Large numbers of US servicemen do not accept the COVID-19 vaccine

Large numbers of US servicemen do not accept the COVID-19 vaccine


Tens of thousands of US soldiers have refused or delayed the COVID-19 vaccination, which is a headache for US military commanders. Currently, the solution is to try to dispel rumors of death online, promote accurate propaganda information with the desire to persuade soldiers to accept vaccination.

On December 21, 2020, US Navy Sergeant Smith (Russell Smith) received the COVID-19 vaccine (Source: US Navy / Sarah Villegas / CC BY 2.0).

According to the AP news agency on February 17, in some US military units, only one third of the soldiers agreed to be vaccinated with COVID-19, this is a headache for the general officers leading, they are seek to persuade the soldiers to accept the vaccination.

On February 17, the Chief of Staff Air Operations of the General Staff, Major General Jeff Taliaferro reported to Congress that about two-thirds of the soldiers had been vaccinated against COVID-19. Although this rate is higher than the vaccination rate among the American public, the decline in vaccination by a large number of soldiers is still a concern, according to the Associated Press.

In response to the AP news agency, Brigadier General Edward Bailey, a doctor at Army Headquarters, said that he had heard many of the reasons cited.

According to the US military official, there is a large gap in vaccination rejection rates based on maneuver status, age, unit, location … The AP news agency added that this causes military leaders It is difficult to find a convincing argument in the vaccine dissemination effort.

Brigadier General David Doyle, facility commander of the Joint Readiness Training Center in Fort Polk, told the AP that at his base the rate of vaccine acceptance was between 30%. – 40%, vaccine rejection is more common among young soldiers. Mr. Doyle told the AP: “They told me that their trust in vaccines was not high because vaccines were produced so quickly. “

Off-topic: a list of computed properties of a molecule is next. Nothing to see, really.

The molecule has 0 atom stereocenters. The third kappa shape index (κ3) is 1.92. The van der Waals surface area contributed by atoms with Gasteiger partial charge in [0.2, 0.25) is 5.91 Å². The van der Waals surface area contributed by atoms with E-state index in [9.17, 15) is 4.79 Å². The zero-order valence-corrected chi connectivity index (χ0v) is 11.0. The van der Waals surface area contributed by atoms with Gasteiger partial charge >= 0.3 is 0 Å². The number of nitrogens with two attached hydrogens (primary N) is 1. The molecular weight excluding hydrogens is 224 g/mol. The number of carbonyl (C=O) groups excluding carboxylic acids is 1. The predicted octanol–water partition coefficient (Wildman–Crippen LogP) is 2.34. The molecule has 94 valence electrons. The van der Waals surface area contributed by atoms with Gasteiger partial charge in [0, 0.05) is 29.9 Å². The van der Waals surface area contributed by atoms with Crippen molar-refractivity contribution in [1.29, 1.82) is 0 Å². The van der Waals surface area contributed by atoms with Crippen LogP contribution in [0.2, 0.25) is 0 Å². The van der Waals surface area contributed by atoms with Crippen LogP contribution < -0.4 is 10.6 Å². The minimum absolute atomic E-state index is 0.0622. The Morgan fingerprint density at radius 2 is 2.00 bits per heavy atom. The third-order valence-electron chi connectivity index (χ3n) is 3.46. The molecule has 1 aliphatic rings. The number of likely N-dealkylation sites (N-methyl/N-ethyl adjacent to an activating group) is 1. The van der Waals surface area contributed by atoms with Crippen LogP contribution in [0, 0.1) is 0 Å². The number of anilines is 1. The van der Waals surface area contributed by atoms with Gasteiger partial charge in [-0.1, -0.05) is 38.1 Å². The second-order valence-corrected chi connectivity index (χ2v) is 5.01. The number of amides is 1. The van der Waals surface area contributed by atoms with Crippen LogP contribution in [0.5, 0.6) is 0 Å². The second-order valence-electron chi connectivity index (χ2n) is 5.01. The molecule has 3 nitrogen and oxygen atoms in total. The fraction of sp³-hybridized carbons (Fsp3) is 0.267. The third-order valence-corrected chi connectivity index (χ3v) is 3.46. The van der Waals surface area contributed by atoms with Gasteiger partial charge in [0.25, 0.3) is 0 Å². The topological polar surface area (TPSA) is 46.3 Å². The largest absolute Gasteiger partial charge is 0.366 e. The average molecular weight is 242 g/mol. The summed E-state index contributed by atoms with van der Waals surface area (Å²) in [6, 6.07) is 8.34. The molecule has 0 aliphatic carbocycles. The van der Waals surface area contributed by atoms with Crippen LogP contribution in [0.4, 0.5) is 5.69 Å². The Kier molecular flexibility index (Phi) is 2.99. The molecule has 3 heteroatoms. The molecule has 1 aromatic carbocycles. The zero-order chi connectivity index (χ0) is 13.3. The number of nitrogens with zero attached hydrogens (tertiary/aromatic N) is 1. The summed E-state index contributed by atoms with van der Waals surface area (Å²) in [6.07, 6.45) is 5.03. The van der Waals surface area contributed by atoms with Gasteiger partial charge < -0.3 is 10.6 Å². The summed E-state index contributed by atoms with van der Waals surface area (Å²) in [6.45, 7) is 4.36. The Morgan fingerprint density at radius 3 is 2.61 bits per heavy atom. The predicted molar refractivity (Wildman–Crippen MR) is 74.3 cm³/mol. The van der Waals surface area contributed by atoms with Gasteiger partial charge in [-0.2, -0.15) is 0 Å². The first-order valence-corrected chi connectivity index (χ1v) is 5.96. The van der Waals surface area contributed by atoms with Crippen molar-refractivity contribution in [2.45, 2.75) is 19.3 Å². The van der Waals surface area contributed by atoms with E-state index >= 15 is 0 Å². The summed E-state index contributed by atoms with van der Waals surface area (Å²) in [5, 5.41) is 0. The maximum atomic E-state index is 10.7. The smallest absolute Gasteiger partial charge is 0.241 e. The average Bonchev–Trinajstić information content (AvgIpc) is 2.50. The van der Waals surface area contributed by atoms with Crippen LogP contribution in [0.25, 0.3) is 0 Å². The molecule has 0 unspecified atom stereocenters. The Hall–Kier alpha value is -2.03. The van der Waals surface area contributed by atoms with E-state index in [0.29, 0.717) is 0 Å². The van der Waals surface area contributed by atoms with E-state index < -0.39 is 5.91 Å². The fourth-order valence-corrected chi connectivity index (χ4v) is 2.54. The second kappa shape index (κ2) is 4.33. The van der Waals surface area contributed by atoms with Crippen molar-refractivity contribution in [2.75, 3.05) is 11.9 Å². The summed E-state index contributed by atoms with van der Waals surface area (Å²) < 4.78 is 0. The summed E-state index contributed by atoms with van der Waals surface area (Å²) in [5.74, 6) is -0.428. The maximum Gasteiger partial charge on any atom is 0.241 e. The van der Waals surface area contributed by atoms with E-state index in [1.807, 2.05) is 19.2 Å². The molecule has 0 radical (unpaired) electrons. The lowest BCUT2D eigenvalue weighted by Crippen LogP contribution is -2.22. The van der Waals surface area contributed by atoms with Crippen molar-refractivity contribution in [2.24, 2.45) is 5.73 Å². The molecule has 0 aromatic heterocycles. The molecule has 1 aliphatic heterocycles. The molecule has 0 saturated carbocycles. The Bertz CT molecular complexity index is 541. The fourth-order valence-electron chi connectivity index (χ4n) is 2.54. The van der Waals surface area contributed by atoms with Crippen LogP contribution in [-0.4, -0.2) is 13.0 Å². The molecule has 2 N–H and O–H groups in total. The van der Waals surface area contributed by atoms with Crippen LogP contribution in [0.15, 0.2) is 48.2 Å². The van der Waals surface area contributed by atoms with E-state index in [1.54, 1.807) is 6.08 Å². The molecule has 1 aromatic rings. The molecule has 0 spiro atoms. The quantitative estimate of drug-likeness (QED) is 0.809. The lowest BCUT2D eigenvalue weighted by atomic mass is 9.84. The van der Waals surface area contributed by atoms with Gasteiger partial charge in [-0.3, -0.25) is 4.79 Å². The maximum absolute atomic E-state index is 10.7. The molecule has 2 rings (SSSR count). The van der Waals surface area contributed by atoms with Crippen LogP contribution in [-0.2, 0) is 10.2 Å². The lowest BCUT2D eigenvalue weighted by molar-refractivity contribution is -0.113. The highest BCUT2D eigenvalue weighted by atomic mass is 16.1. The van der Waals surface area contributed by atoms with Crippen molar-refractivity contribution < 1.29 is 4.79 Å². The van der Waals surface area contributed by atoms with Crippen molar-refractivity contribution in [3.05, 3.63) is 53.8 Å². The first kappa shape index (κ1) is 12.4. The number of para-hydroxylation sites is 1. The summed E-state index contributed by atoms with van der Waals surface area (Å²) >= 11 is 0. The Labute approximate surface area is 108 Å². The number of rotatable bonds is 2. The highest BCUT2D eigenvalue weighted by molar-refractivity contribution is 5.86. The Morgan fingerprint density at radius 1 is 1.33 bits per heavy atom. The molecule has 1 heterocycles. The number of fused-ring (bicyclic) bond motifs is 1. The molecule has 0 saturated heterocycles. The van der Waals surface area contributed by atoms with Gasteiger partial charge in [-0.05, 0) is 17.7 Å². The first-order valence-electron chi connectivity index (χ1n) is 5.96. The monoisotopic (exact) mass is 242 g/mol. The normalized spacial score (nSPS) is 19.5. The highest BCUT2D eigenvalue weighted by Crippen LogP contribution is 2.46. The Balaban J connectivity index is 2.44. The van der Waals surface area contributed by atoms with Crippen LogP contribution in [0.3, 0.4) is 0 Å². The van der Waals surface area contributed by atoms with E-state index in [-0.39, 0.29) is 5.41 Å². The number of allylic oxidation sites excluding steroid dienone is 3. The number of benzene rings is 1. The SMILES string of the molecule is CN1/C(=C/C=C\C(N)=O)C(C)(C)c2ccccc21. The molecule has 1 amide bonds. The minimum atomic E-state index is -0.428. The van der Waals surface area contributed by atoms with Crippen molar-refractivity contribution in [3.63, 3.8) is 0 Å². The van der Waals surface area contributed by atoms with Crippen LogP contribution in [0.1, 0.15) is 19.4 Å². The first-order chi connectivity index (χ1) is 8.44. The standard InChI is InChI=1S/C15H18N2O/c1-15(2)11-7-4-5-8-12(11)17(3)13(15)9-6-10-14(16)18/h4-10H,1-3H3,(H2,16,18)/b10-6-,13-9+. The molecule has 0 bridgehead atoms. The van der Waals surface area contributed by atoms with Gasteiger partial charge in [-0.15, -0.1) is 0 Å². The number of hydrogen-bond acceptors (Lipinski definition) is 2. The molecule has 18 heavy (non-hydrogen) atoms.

Recently about 40 Marines gathered in a conference room in California to attend an information meeting for health workers. An officer who was not authorized to share publicly and publicly had to remain anonymous when replying that Marines would be more comfortable raising questions about vaccines in small groups.

The officer said that the Marines invoked a widely circulated “conspiracy theory”: “I heard that this thing (vaccine) is actually a tracking device”. In response, the paramedics immediately pointed to the Marine soldier’s cell phone and said, it was the cell phone that was an effective tracking device.

Other frequent issues they watch for revolve around possible side effects or health problems, including for pregnant women.

However, similar things are shared by Army, Navy and Air Force officials.

The Marines are a relatively small division, the age of the soldier usually younger than the others. Similar to ordinary people, when it comes to vaccinations, young soldiers are more likely to refuse or ask to wait.

Vice Admiral Andrew Lewis, commander of the US Navy’s 2nd Fleet, said there may be a possibility of early mandatory vaccination, as has been done with flu vaccines in the past.

Thanh Dung, Vision Times

See more:

  • CDC USA: Recorded 653 deaths following COVID-19 mRNA vaccination

  • More than 52 million doses of corona virus vaccine have been used in the United States

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